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Record Reviews: Whitesnake, Pyramids, Greeley Estates

Santogold | Santogold | Downtown/Lizard King

That Santi White has worked both sides of the music business adds some drag to the momentum of her cross-continental, disco-dub alias, Santogold. This ex-A&R rep for EMI is the latest arrival to the musical fire sale Jamaica and Africa are apparently having, and cherry-picks Highlife, ska, dancehall and even the guitarist of reggae greats Steel Pulse to color the beat-based mélange of her eponymous debut. When de drum hits, it hits, as on the sassy, Althea and Donna–conjuring “Shove It” or the Junior Reid–copping synth burbler “Unstoppable.” But when Santo switches the emphasis to melody, her influences from the temporally shallow end of the musical pool are exposed. “Creator” blatantly jacks M.I.A.’s steez, “L.E.S. Artistes” vamps like Tegan and Sara’s “Walking With a Ghost,” “I’m a Lady” rips off Yeah Yeah Yeahs ripping off Chrissie Hynde, and the whole thing sports a cold production sheen à la Bloc Party’s recent work. Santogold is the kind of album that begs to be crosschecked, which makes it feel just as poured from the jar as the gold glitter that adorns its cover.

—Chris Martins


Pyramids | Pyramids | Hydra Head

If you think of hipster cred as something that needs to be physically maintained, a taste for metal is like six-pack abs; more often than not, it can only exist after everything else is fully developed. While heavier bands have slipped through the usual filters of twee or hip-hop, most of the time these leakages are met with a reaction of “Too loud,” “Too slow,” “Where are the songs?” and “God, Sunn 0))) sucks.” Well, the Denton, Texas, band Pyramids have George Bushed the button on the indie nuclear option: As one of my colleagues put it, “It sounds like a Radiohead album being disemboweled.”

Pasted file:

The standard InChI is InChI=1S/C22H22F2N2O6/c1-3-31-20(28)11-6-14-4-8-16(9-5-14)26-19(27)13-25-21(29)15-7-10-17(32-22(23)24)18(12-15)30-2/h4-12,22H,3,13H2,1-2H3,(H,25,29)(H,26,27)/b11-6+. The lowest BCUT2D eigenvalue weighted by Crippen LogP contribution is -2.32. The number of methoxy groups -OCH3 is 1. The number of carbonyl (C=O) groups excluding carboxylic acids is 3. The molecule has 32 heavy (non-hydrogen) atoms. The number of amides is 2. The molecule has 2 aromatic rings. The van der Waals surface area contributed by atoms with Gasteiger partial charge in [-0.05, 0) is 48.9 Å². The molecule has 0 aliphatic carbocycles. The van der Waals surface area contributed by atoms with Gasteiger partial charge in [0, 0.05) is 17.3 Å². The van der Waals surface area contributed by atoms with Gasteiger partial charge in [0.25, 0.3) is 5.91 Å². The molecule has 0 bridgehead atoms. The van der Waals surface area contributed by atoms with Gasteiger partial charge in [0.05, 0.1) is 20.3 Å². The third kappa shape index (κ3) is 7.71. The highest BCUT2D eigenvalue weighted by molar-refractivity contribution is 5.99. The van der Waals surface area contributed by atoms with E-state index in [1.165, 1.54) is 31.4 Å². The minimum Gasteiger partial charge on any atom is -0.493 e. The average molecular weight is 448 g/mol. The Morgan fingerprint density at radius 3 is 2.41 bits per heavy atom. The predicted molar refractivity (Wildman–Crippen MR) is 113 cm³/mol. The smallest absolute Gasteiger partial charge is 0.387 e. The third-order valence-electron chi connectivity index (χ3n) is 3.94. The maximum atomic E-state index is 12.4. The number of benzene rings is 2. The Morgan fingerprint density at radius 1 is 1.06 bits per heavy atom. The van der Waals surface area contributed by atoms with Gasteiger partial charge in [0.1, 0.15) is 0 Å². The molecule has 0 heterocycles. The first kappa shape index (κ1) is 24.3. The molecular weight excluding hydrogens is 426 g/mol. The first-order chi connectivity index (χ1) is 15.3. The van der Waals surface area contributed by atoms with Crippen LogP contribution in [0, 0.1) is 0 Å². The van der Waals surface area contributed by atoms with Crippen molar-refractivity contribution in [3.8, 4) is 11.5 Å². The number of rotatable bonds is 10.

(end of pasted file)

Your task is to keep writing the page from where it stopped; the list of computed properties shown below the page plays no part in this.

Which is only sorta true; among the first things you hear on “Sleds” is S Windett’s voice howling from beyond some Nigel Godrich–helmed abyss, but then again, the static and lurching fuzz that surrounds it gives off more of a Sigur Rós vibe, if you replace all those Iceland descriptors with those of a coal mine, or a landscape of the band’s Denton home base. In fact, if this weren’t on Hydra Head, it’d be exceedingly difficult to figure out exactly what makes these guys “metal” at all, as opposed to purveyors of heavy, heavy drone clouds. Okay, you get some rather thrilling double-kick drums on “End Resolve” and “Hellmonk,” but more often than not, Pyramids songs are free-time, all-encompassing static, black-eyed angels swimming with you to heaven in a rowboat. Seriously.

—Ian Cohen


Whitesnake | Good to Be Bad | Steamhammer

Whitesnake seem to be deliberately tempting fate by calling their new album Good to Be Bad. That, or they just don’t really care what snide music critics might say about them. It’s not like their fans ever based their purchasing decisions on that sort of thing anyway. Most of the planet knows Whitesnake for one song — their 1987 hit “Here I Go Again,” and more specifically, the song’s video, featuring singer David Coverdale’s then wife, Tawny Kitaen, in a see-through dress, doing slow-motion cartwheels across the hoods of two Jaguar sedans.